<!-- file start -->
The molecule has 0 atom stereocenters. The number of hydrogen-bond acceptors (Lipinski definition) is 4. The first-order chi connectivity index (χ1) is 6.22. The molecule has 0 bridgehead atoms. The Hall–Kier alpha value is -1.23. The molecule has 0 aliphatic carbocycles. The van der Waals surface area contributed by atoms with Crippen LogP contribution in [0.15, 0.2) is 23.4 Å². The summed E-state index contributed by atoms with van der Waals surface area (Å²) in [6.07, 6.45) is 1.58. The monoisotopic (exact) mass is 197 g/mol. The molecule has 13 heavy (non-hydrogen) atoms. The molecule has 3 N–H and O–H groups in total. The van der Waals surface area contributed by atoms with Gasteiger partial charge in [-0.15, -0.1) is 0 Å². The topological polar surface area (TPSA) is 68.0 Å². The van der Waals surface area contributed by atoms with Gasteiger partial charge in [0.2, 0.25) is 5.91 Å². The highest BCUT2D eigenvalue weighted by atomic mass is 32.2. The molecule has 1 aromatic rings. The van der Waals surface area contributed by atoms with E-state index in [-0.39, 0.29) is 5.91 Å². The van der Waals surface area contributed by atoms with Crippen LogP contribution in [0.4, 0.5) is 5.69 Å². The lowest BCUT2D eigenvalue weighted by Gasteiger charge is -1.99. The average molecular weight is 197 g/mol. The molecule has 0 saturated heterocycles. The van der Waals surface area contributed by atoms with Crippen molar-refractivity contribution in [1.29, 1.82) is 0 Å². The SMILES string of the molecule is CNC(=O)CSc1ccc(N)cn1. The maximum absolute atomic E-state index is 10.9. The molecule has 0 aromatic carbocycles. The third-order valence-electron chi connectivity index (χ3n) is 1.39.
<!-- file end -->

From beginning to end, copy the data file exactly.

The molecule has 0 atom stereocenters. The number of hydrogen-bond acceptors (Lipinski definition) is 4. The first-order chi connectivity index (χ1) is 6.22. The molecule has 0 bridgehead atoms. The Hall–Kier alpha value is -1.23. The molecule has 0 aliphatic carbocycles. The van der Waals surface area contributed by atoms with Crippen LogP contribution in [0.15, 0.2) is 23.4 Å². The summed E-state index contributed by atoms with van der Waals surface area (Å²) in [6.07, 6.45) is 1.58. The monoisotopic (exact) mass is 197 g/mol. The molecule has 13 heavy (non-hydrogen) atoms. The molecule has 3 N–H and O–H groups in total. The van der Waals surface area contributed by atoms with Gasteiger partial charge in [-0.15, -0.1) is 0 Å². The topological polar surface area (TPSA) is 68.0 Å². The van der Waals surface area contributed by atoms with Gasteiger partial charge in [0.2, 0.25) is 5.91 Å². The highest BCUT2D eigenvalue weighted by atomic mass is 32.2. The molecule has 1 aromatic rings. The van der Waals surface area contributed by atoms with E-state index in [-0.39, 0.29) is 5.91 Å². The van der Waals surface area contributed by atoms with Crippen LogP contribution in [0.4, 0.5) is 5.69 Å². The lowest BCUT2D eigenvalue weighted by Gasteiger charge is -1.99. The average molecular weight is 197 g/mol. The molecule has 0 saturated heterocycles. The van der Waals surface area contributed by atoms with Crippen molar-refractivity contribution in [1.29, 1.82) is 0 Å². The SMILES string of the molecule is CNC(=O)CSc1ccc(N)cn1. The maximum absolute atomic E-state index is 10.9. The molecule has 0 aromatic carbocycles. The third-order valence-electron chi connectivity index (χ3n) is 1.39.